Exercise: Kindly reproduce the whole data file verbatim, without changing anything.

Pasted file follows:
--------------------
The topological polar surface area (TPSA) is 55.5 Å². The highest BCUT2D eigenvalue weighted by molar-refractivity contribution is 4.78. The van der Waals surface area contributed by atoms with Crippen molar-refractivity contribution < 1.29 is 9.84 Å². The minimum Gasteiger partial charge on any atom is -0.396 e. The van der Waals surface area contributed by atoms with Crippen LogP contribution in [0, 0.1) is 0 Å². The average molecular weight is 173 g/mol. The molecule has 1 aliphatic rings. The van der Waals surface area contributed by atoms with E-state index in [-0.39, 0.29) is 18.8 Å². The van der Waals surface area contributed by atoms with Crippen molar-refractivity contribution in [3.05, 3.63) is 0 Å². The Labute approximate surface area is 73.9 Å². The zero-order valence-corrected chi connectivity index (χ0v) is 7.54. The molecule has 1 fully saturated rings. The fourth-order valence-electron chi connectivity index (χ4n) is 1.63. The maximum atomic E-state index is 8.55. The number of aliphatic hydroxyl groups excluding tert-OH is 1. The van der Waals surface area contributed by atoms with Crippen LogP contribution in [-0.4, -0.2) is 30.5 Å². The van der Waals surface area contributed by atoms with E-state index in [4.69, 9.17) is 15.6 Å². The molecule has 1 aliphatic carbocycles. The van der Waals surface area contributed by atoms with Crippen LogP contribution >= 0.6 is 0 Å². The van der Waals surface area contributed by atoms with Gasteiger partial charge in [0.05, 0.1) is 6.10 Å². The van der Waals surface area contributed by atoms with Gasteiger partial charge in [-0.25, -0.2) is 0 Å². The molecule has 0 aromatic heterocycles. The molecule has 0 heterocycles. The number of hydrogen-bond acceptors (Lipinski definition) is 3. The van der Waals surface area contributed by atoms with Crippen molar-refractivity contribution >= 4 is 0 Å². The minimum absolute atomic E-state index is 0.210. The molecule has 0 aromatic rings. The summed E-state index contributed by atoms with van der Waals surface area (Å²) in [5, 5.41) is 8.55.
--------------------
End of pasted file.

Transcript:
The topological polar surface area (TPSA) is 55.5 Å². The highest BCUT2D eigenvalue weighted by molar-refractivity contribution is 4.78. The van der Waals surface area contributed by atoms with Crippen molar-refractivity contribution < 1.29 is 9.84 Å². The minimum Gasteiger partial charge on any atom is -0.396 e. The van der Waals surface area contributed by atoms with Crippen LogP contribution in [0, 0.1) is 0 Å². The average molecular weight is 173 g/mol. The molecule has 1 aliphatic rings. The van der Waals surface area contributed by atoms with E-state index in [-0.39, 0.29) is 18.8 Å². The van der Waals surface area contributed by atoms with Crippen molar-refractivity contribution in [3.05, 3.63) is 0 Å². The Labute approximate surface area is 73.9 Å². The zero-order valence-corrected chi connectivity index (χ0v) is 7.54. The molecule has 1 fully saturated rings. The fourth-order valence-electron chi connectivity index (χ4n) is 1.63. The maximum atomic E-state index is 8.55. The number of aliphatic hydroxyl groups excluding tert-OH is 1. The van der Waals surface area contributed by atoms with Crippen LogP contribution in [-0.4, -0.2) is 30.5 Å². The van der Waals surface area contributed by atoms with E-state index in [4.69, 9.17) is 15.6 Å². The molecule has 1 aliphatic carbocycles. The van der Waals surface area contributed by atoms with Crippen LogP contribution >= 0.6 is 0 Å². The van der Waals surface area contributed by atoms with Gasteiger partial charge in [0.05, 0.1) is 6.10 Å². The van der Waals surface area contributed by atoms with Gasteiger partial charge in [-0.25, -0.2) is 0 Å². The molecule has 0 aromatic heterocycles. The molecule has 0 heterocycles. The number of hydrogen-bond acceptors (Lipinski definition) is 3. The van der Waals surface area contributed by atoms with Crippen molar-refractivity contribution >= 4 is 0 Å². The minimum absolute atomic E-state index is 0.210. The molecule has 0 aromatic rings. The summed E-state index contributed by atoms with van der Waals surface area (Å²) in [5, 5.41) is 8.55.